Hospitality and its practice in the home played a major role in the early Christian life. In Jesus’ time, one’s social status and relationship with the Host would determine where a guest would be seated. We see Peter’s concern, for example, at John’s reclining against Jesus’ chest at the last supper. As he was the most senior of the disciples, this privilege would normally be reserved for him. However, it was John that was given the place of greater honour.

Paul’s letter to Philemon, a noble man, is steeped in references to the cultural norms of the time. Written in elegant Asian rhetorical style so prevalent in Paul’s day, Paul writes not as a social equal, nor as an apostle, but rather as a prisoner in chains entreating Philemon to take Onesimus back, who meanwhile become a Christian. In doing so, he identifies with Onesimus’ status as a slave and takes the role of mediator in brokering his return to Philemon’s household. Onesimus means ‘useful’ and was the name given to him by Philemon, who was the ‘pater familias’, the head of the household and one to whom certain status and power is ascribed. In Paul’s time, the slave’s original identity was removed from historical consciousness, and replaced by that given by the patron. So these are the characters that bear witness to the truths that Christ wants to impart. Onesimus goes back with the letter, which would be read out loud. In a sense, all three are being placed on trial, Paul, Onesimus and Philemon. The suspense in the passage is whether Paul’s plea to Philemon for clemency on Onesimus’s behalf would be heard and enacted.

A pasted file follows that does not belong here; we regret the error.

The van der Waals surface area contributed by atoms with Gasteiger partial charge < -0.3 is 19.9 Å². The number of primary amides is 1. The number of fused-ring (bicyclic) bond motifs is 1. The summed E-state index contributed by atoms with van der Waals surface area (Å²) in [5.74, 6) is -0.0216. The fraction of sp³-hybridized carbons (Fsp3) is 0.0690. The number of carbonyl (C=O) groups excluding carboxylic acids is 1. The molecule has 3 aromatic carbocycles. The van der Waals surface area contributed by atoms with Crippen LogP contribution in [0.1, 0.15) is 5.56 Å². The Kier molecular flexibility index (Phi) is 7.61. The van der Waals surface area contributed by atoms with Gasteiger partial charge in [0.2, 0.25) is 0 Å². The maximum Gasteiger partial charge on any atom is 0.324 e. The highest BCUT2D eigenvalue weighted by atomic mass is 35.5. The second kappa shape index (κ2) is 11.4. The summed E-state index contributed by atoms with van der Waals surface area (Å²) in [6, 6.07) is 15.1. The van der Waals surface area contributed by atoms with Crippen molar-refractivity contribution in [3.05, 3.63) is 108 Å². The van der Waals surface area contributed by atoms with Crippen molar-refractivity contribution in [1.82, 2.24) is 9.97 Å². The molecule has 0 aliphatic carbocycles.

While Paul begins the letter by renouncing his apostolic rights, in Verse 22, he takes them up again.

22  And one thing more: prepare a guest room for me, because I hope to be restored to you in answer to your prayers.